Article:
Dirty Islamists

This story about Algeria's Harkat Al-Islah Islamist party brought a smile...

Algerian Islamists Rattled by Sexual Scandals, Resignation of Leaders
Scandals surrounding the party broke out earlier this week when a member of the leadership, who must remain anonymous for legal reasons, filed a lawsuit claiming that his wife had been “sexually assaulted” by Sadiq Sulayemah, another party leader.
The plaintiff has accused the party’s leadership of trying to cover up the incident along with other instances of “illegitimate sexual activity” at the highest levels.
Sulayemah, a well-known poet, and a life-long friend of Jaballah, has denied the charge, explaining his presence in the plaintiff’s house as an accident.
Party sources said yesterday that the poet had met Jaballah and “confessed to his sins” and asked for pardon. Jaballah is reported to have asked the poet to keep the incident a secret so as not to harm the party.
“It is hard to know what happened at the house,” says Abdul-Ghafour Saadi, the party’s deputy leader. “There were no witnesses to see what our comrade and the lady did.”
Sulayemah has published an ode lampooning unnamed party leaders for their obsessions with adultery and sexual deviation. The scandals come as a blow to a party that has built its platform on the claim that the Algerian society has become corrupted by Western influence.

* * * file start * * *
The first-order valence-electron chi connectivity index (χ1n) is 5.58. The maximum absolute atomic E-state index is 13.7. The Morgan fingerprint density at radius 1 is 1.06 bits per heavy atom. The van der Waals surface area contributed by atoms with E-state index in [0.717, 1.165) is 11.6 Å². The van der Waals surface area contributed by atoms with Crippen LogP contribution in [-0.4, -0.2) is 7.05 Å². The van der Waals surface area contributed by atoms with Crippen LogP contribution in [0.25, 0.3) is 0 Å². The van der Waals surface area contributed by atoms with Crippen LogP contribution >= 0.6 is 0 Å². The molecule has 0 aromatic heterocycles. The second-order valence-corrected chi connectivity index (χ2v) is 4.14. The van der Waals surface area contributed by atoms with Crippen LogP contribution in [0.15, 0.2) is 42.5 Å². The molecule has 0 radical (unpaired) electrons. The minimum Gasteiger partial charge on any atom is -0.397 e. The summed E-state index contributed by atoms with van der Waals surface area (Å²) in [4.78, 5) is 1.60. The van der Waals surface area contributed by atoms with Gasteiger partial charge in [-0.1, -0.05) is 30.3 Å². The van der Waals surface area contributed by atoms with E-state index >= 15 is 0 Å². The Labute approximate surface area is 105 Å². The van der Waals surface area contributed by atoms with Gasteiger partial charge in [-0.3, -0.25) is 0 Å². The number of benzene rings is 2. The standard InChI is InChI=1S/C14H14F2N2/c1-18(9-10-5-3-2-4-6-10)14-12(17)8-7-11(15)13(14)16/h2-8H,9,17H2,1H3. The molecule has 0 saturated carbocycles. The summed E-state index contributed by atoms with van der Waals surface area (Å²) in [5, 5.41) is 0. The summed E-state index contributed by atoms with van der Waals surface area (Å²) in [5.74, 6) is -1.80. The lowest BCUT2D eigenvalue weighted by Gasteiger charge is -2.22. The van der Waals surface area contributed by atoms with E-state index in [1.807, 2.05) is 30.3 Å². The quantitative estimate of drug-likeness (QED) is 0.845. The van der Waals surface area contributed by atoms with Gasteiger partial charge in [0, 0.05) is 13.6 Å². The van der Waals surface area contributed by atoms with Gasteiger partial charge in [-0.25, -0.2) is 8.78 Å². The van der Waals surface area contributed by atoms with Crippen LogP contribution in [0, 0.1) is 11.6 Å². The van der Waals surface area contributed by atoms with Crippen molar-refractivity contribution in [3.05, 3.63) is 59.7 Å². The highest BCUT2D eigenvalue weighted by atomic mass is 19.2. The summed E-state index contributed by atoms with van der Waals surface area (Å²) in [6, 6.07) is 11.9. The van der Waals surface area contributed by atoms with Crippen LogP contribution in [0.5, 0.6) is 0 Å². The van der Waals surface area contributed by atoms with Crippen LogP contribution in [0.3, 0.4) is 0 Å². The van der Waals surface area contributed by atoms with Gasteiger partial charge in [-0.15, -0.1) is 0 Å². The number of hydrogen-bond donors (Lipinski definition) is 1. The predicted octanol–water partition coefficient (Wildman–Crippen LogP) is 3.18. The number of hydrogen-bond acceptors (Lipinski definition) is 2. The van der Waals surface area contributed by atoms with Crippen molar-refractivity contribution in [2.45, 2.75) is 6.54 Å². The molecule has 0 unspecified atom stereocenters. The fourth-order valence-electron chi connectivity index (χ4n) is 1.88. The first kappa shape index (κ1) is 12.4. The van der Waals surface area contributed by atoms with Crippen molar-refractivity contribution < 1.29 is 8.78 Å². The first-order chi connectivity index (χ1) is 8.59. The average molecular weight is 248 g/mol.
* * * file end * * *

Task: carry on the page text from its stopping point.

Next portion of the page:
Last year the party presented a bill to make Algeria alcohol-free by banning the sale of drinks in public places. The bill failed to get enough support for inclusion in the parliamentary agenda. The party has also campaigned to make polygamy legal again, and opposed reforms presented by President Bouteflika to improve the condition of women.


Nothing reassures me more than corrupt (morally or otherwise) Islamist politicians. It's the holier-than-thou ones I'm afraid of.
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Issandr El Amrani

Issandr El Amrani is a Cairo-based writer and consultant. His reporting and commentary on the Middle East and North Africa has appeared in The Economist, London Review of Books, Financial Times, The National, The Guardian, Time and other publications. He also publishes one of the longest-running blog in the region, www.arabist.net.